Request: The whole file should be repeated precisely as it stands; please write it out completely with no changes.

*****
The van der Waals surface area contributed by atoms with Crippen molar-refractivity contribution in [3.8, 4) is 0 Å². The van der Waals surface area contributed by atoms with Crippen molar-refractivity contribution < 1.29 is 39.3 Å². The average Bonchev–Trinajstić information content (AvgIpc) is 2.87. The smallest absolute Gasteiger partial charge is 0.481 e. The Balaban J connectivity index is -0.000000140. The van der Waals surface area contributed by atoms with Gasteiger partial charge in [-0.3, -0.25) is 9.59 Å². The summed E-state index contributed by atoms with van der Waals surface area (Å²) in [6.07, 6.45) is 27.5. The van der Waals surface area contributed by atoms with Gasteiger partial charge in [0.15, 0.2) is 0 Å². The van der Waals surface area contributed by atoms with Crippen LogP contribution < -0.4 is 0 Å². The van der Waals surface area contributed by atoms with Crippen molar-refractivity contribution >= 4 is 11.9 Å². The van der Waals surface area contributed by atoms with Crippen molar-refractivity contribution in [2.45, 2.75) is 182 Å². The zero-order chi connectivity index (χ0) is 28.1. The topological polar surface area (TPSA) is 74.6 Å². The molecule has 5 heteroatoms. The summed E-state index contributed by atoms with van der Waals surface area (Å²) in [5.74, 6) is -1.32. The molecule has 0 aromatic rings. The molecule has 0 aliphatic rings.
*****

The van der Waals surface area contributed by atoms with Crippen molar-refractivity contribution in [3.8, 4) is 0 Å². The van der Waals surface area contributed by atoms with Crippen molar-refractivity contribution < 1.29 is 39.3 Å². The average Bonchev–Trinajstić information content (AvgIpc) is 2.87. The smallest absolute Gasteiger partial charge is 0.481 e. The Balaban J connectivity index is -0.000000140. The van der Waals surface area contributed by atoms with Gasteiger partial charge in [-0.3, -0.25) is 9.59 Å². The summed E-state index contributed by atoms with van der Waals surface area (Å²) in [6.07, 6.45) is 27.5. The van der Waals surface area contributed by atoms with Gasteiger partial charge in [0.15, 0.2) is 0 Å². The van der Waals surface area contributed by atoms with Crippen LogP contribution < -0.4 is 0 Å². The van der Waals surface area contributed by atoms with Crippen molar-refractivity contribution >= 4 is 11.9 Å². The van der Waals surface area contributed by atoms with Crippen molar-refractivity contribution in [2.45, 2.75) is 182 Å². The zero-order chi connectivity index (χ0) is 28.1. The topological polar surface area (TPSA) is 74.6 Å². The molecule has 5 heteroatoms. The summed E-state index contributed by atoms with van der Waals surface area (Å²) in [5.74, 6) is -1.32. The molecule has 0 aromatic rings. The molecule has 0 aliphatic rings.